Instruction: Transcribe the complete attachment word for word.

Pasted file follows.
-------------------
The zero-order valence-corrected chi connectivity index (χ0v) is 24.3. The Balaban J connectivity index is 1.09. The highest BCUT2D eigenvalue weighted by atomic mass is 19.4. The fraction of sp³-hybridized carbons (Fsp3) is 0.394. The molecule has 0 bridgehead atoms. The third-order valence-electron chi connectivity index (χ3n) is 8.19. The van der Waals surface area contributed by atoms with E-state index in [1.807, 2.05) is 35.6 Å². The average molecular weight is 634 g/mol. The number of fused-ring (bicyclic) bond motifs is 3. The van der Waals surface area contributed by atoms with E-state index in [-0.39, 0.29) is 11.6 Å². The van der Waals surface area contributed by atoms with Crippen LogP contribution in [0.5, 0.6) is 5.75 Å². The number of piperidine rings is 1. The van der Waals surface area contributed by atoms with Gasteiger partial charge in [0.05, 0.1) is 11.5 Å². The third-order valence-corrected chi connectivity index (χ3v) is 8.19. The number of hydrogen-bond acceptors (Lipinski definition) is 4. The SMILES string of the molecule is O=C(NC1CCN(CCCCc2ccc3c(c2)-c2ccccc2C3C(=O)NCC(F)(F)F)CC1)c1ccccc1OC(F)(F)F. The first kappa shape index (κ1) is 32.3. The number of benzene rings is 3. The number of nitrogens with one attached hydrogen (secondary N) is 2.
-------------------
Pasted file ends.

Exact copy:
The zero-order valence-corrected chi connectivity index (χ0v) is 24.3. The Balaban J connectivity index is 1.09. The highest BCUT2D eigenvalue weighted by atomic mass is 19.4. The fraction of sp³-hybridized carbons (Fsp3) is 0.394. The molecule has 0 bridgehead atoms. The third-order valence-electron chi connectivity index (χ3n) is 8.19. The van der Waals surface area contributed by atoms with E-state index in [1.807, 2.05) is 35.6 Å². The average molecular weight is 634 g/mol. The number of fused-ring (bicyclic) bond motifs is 3. The van der Waals surface area contributed by atoms with E-state index in [-0.39, 0.29) is 11.6 Å². The van der Waals surface area contributed by atoms with Crippen LogP contribution in [0.5, 0.6) is 5.75 Å². The number of piperidine rings is 1. The van der Waals surface area contributed by atoms with Gasteiger partial charge in [0.05, 0.1) is 11.5 Å². The third-order valence-corrected chi connectivity index (χ3v) is 8.19. The number of hydrogen-bond acceptors (Lipinski definition) is 4. The SMILES string of the molecule is O=C(NC1CCN(CCCCc2ccc3c(c2)-c2ccccc2C3C(=O)NCC(F)(F)F)CC1)c1ccccc1OC(F)(F)F. The first kappa shape index (κ1) is 32.3. The number of benzene rings is 3. The number of nitrogens with one attached hydrogen (secondary N) is 2.